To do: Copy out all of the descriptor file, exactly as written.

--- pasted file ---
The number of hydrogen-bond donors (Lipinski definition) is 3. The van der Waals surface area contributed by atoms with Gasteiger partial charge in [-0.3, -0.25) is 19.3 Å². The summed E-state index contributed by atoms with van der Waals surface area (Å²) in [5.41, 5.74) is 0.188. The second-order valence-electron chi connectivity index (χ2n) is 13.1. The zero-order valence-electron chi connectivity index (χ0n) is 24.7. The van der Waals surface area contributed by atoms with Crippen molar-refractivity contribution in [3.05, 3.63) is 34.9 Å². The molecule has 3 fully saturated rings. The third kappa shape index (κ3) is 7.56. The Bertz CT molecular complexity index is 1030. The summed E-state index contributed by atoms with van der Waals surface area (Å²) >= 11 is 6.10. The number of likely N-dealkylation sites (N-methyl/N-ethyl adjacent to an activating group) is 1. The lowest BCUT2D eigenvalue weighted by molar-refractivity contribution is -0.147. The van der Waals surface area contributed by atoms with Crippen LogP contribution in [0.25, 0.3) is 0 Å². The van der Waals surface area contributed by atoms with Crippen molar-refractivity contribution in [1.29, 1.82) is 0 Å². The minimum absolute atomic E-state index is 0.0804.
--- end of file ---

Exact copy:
The number of hydrogen-bond donors (Lipinski definition) is 3. The van der Waals surface area contributed by atoms with Gasteiger partial charge in [-0.3, -0.25) is 19.3 Å². The summed E-state index contributed by atoms with van der Waals surface area (Å²) in [5.41, 5.74) is 0.188. The second-order valence-electron chi connectivity index (χ2n) is 13.1. The zero-order valence-electron chi connectivity index (χ0n) is 24.7. The van der Waals surface area contributed by atoms with Crippen molar-refractivity contribution in [3.05, 3.63) is 34.9 Å². The molecule has 3 fully saturated rings. The third kappa shape index (κ3) is 7.56. The Bertz CT molecular complexity index is 1030. The summed E-state index contributed by atoms with van der Waals surface area (Å²) >= 11 is 6.10. The number of likely N-dealkylation sites (N-methyl/N-ethyl adjacent to an activating group) is 1. The lowest BCUT2D eigenvalue weighted by molar-refractivity contribution is -0.147. The van der Waals surface area contributed by atoms with Crippen LogP contribution in [0.25, 0.3) is 0 Å². The van der Waals surface area contributed by atoms with Crippen molar-refractivity contribution in [1.29, 1.82) is 0 Å². The minimum absolute atomic E-state index is 0.0804.